What I've got is the new releases with the enhanced special effects - I'll comment on these as best I can, shame I haven't got the originals to compare and contrast, but such is life. I put up the "spoiler" just on the off chance that there's someone here that hasn't seen all these a million times - you never know, I suppose.
Although, interestingly, our first sight of Chekov is him interacting with Sulu.
What may be surprising to some fans, watching the 1st season, is how few episodes Sulu was actually in. They had a regular rotating thing going on with those 2 positions on the bridge, just about every episode had somebody in there you never saw before or after. It was quite a change when it became Sulu and Chekov on a regular basis.
I just watched CATSPAW, the 1st episode filmed for the 2nd season, which was Chekov's 1st episode. Strangely, Sulu & Scotty were both part of an away team that got brainwashed. When Kirk, Spock & McCoy went down to the planet, Kirk left Scotty's assistant, DeSalle in charge of the ship. What a hard-case he was! Angrily yelling orders around, and kept calling Chekov "MISTER!" DeSalle had previously appeared in THE SQUIRE OF GOTHOS !
It seems there were many elements in CATSPAW that were recycled from earlier episodes. This is not necessarily a bad thing, as it gives the show a sense of familiarity, and allows the "new" elements of the story to stand out without having to do too much explanation. You've got someone beaming back up to the ship and collapsing, not to mention a dungeon scene, and McCoy coming back brainwashed (RETURN OF THE ARCHONS), and a castle (THE SQUIRE OF GOTHOS).
I always got a big kick out of this one, and compared to GOTHOS, it's amazing how long it seems to take them to get to the castle in the story. Korab is kinda cool, and Sylvia is very slinky & seductive. It's sad that Theo Marcuse, who had such a career in the 60's, passed away shortly after making this episode. I've seen him in quite a few other things, but always connect him mostly with this. I've also seen Antoinette Bower in something else. Not the prettiest woman I've ever seen, but she definitely has something "exotic" going on.
It's interesting that you have 2 aliens together on a mission, and they're not on the same page at all when it comes to how they interpret their orders or goals. Korab obviously could have become friends with Kirk & crew, eventually, but Sylvia was really in it for the power, and the "sensations". I LOVED the look of the creatures at the end of the story. One of the MOST "alien" looking aliens to ever appear on the show.
A year after this, the 2nd season of SPIDER-MAN had an episode, "The Evil Sorcerer", where the key to defeating the guy was identical to here-- his "sceptre", which, when smashed, caused all the guy's power to evaporate.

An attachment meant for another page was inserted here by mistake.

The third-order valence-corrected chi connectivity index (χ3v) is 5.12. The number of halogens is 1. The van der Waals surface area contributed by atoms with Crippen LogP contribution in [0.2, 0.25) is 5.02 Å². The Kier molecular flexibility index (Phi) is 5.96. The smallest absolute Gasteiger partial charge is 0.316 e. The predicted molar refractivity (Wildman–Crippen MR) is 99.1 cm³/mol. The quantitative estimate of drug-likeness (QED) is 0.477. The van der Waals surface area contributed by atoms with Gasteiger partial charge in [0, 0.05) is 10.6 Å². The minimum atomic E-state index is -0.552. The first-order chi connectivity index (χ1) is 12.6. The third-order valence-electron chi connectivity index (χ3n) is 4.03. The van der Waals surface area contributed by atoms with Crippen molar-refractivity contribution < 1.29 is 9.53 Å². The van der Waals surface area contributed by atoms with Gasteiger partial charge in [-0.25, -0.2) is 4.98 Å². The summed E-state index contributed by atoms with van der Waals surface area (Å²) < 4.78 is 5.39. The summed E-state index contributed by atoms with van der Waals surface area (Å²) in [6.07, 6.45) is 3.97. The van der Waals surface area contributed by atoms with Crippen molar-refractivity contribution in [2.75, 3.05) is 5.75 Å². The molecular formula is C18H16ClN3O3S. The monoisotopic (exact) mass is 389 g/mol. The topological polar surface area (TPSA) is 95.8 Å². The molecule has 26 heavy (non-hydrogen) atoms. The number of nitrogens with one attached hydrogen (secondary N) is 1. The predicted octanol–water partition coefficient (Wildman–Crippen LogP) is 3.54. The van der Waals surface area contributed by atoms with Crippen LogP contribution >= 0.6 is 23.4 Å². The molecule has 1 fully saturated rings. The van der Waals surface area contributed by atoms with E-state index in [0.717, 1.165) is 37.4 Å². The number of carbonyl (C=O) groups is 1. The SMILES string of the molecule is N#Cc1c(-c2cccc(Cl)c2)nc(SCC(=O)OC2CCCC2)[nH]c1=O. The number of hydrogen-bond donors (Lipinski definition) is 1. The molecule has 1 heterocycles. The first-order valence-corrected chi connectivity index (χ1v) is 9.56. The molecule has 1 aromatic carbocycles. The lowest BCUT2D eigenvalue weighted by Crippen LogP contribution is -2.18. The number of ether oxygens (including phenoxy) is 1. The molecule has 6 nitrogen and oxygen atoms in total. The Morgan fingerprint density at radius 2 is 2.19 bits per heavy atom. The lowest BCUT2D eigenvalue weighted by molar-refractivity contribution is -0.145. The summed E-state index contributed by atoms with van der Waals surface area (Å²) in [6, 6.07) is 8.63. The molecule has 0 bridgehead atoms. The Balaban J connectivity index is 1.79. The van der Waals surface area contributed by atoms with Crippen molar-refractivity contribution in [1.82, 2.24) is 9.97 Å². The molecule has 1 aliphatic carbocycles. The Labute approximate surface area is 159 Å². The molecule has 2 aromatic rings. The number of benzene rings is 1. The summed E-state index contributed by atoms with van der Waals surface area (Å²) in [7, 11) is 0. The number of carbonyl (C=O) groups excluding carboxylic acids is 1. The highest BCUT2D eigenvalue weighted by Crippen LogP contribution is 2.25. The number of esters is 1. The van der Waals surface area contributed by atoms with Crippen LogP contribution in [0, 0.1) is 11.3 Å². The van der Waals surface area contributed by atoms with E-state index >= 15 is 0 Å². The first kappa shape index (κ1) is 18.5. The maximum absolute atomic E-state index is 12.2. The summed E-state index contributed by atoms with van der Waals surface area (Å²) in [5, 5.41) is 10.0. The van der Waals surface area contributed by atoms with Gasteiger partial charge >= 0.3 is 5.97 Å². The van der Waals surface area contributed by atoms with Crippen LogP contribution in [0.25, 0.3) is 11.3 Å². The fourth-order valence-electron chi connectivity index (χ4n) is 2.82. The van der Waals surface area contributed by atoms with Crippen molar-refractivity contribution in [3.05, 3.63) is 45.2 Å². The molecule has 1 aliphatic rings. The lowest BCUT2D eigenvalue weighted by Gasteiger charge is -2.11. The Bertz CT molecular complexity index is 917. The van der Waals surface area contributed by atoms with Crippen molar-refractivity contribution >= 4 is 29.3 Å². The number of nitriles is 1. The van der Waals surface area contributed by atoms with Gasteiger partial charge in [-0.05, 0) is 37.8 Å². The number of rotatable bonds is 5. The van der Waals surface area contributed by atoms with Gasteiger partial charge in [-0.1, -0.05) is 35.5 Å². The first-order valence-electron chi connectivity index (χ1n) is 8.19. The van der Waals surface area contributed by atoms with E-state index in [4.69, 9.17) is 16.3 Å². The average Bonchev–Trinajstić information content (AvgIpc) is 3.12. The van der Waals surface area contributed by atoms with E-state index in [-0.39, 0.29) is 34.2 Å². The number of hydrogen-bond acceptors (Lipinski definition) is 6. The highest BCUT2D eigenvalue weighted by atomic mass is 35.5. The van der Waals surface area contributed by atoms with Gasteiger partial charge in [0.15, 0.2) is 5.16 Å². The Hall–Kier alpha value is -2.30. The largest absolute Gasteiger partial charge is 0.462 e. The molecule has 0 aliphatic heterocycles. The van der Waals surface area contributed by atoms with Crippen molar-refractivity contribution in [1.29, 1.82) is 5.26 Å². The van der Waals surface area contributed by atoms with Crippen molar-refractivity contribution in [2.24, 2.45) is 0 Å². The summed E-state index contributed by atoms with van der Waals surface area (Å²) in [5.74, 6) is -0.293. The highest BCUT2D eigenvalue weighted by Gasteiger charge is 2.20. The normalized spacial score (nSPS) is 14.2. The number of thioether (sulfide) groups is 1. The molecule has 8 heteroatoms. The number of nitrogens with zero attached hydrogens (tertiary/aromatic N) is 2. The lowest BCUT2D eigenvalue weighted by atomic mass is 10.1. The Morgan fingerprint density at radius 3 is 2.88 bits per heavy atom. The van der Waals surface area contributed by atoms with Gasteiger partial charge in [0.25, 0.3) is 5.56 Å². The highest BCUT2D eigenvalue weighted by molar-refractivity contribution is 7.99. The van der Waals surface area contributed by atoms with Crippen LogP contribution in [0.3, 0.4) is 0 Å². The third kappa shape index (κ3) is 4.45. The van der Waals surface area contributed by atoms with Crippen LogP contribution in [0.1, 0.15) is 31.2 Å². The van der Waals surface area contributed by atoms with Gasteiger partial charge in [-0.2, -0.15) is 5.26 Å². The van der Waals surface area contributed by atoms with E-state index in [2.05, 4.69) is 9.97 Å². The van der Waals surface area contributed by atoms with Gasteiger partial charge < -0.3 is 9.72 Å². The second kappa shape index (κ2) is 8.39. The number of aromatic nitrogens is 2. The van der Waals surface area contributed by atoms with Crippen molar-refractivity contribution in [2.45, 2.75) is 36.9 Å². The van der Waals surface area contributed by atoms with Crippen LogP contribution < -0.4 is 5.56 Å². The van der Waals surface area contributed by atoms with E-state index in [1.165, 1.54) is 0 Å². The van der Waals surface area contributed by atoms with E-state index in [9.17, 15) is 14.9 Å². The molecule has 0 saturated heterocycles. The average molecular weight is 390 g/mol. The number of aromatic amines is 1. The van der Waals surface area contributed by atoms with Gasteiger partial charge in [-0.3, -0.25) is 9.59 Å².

It's very noticable if you watch these in production order, that this episode had a brand-new score written for it, one of the best, I feel, which wound up getting recycled endlessly over the next 2 years.
I’ve started watching one episode of Star Trek per night, picking up where I left off a while ago. I think I’m a couple of episodes ahead of you at this point, but that’s okay; I’ll probably fall behind soon enough. (Last night we watched “Metamorphosis”.) Whereas I think watching season one episodes in production order is vitally important (especially early on), I don’t feel that way about seasons two and three, and will be watching them in “DVD order,” same as you. Still playing catch-up, here are some thoughts about…
CITY ON THE EDGE OF FOREVER
For years I heard that the primary difference between Ellison’s teleplay and the final version was the ending. In the broadcast version, Edith Keeler walks in front of a truck, McCoy sees and tries to save her, and Kirk stops him, sacrificing the woman he loves to save their future. But in Ellison’s original, it is the emotionless Mr. Spock who stops McCoy because Kirk is willing to sacrifice the future for the woman he loves. Quite a difference! But that’s the only one. The script begins with a landing party beaming down to a planet to execute a crew member by firing squad! Ellison was one of several writers who submitted first season scripts on the basis of nothing more than the series’ bible and having seen the second pilot. Ellison’s story, good as it was, was very “un-Star Trek,” and Roddenberry was, IMHO, perfectly justified in making any changes he saw fit for what was, after all, his show. Roddenberry did not do near the injustice to the original story Joan Collins would during interviews in later years, describing Edith Keeler as a character who “loved Hitler.”